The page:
TURN TYKES INTO TYCOONS
Could your child be the next Warren Buffett or Oprah Winfrey? Experts tell how to foster that entrepreneurial spirit in your little one.
By teaching your kids to be enterprising, you’re not just preparing them to create their own income stream in the future – you’re also helping them develop values like hard work and responsibility.
Successful entrepreneurs all have the ability to look at situations differently, the confidence and desire to do things differently, and the ability to find opportunities in problems. Entrepreneurs are also prepared to take risks and are more likely to do things unconventionally.
To raise enterprising children, encourage them to dream and seek to make a difference in other people’s lives. Here are some ideas to get you started:
Encourage Them to Read
Look for stories that teach the right money values and that offer simple lessons in entrepreneurship. Go through a story with your kids after they finish reading it, to make sure they understand what is being taught.
Develop Their Skills Through Daily Activities
Focus on life skills such as creativity and innovation, decision-making, problemsolving, time-management, research and communication. Just about any activity works to help your kids hone these skills. If they are older (about nine or 10), send them to the supermarket to shop for the evening meal. Get them to prepare the shopping list and handle the money. If they are younger, assign a task (such as putting away their toys) and give them a time limit to complete it. This helps develop their problem-solving and time-management skills.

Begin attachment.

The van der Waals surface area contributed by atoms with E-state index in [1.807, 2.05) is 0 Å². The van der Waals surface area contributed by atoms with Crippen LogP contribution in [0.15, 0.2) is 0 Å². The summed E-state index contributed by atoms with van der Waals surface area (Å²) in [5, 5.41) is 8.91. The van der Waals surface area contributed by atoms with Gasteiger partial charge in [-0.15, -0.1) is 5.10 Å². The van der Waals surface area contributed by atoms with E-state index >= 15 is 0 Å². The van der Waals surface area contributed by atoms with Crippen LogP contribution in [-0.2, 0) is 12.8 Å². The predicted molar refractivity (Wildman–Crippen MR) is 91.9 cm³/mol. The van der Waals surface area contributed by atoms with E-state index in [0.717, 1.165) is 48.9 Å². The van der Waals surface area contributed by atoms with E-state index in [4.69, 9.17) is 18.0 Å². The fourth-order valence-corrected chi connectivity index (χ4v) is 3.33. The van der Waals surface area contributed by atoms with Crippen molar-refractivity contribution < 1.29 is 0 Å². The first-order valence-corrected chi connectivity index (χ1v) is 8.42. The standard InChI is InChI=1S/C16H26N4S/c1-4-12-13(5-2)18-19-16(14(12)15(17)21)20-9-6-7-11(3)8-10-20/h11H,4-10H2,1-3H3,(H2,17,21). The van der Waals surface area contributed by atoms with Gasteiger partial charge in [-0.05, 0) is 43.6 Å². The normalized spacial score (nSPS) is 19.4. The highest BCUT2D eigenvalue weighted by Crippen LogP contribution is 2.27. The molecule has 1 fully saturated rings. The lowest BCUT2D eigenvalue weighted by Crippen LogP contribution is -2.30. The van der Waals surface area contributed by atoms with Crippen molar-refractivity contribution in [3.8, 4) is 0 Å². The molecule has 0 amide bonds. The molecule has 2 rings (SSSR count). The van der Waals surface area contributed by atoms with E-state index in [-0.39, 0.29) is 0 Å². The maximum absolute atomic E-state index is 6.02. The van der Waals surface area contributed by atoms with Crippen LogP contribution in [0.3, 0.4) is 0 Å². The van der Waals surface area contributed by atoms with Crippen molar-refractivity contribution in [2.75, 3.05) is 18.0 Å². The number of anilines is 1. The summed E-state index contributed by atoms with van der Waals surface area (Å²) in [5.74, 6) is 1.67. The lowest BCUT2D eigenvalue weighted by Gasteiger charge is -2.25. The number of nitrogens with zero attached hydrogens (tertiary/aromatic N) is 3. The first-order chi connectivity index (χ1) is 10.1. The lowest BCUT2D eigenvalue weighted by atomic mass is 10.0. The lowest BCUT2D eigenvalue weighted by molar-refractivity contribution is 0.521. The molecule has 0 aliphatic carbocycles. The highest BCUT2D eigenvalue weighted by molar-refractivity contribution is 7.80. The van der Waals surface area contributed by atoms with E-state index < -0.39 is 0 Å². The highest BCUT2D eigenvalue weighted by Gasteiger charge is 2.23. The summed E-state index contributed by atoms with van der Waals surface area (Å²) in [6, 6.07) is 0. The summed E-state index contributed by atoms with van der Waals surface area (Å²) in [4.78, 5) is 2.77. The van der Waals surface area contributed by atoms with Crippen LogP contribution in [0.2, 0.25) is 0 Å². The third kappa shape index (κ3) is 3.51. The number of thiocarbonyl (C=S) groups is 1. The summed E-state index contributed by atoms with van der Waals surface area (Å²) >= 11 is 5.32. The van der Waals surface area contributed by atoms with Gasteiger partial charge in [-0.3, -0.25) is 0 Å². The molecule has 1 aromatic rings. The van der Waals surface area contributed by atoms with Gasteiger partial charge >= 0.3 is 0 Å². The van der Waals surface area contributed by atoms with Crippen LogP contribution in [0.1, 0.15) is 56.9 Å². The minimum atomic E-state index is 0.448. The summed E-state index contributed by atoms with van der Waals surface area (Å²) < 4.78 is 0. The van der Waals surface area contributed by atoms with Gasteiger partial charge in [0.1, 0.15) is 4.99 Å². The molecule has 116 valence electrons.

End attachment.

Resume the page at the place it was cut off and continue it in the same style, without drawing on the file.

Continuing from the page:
Inculcate Financial Knowledge
Going for endless numbers of entrepreneurship classes won’t help if your children don’t understand the value of money and how to manage it. Teach them about budgeting, investing and saving, starting with their allowance.
Experts have observed that latchkey kids turn out to be very enterprising when they grow up, possibly because they are more independent than non-latchkey children. While you don’t have to ditch the domestic helper, your children could certainly benefit from learning to do things for themselves. Think simple tasks, like getting them to help with the household chores.
Help Them Come Up With a Business Idea
Brainstorming with them can be fun. Encourage them to plan a business and help them identify the risks and failures that may be involved in starting such a business. Help them see that failure is not something to be feared.
Spend some time examining different businesses with your little ones. Help them understand what these businesses do and what can be done differently and better.
Find Them a Good Mentor
If your kids are older (aged eight-plus), help them find business mentors, people they are likely to respect and whom they aspire to emulate. Look within your business and social networks – try to identify someone who owns a business and who wouldn’t mind acting as a mentor to your children. Your kids can “work” or help this person out for the day, learning the ropes and seeing first-hand what it takes to run a company. The mentor can check in on your kids from time to time, and make himself available on certain days to guide your children or share important business lessons with them.
Get Them to Contribute at Home
Be upfront with your kids about the family’s financial situation. Get them involved in financial decisions and even in your family’s investment choices. Better yet, encourage them to contribute to the family finances – they can help out with the home/family business, for example. This will help them develop the right entrepreneurial values.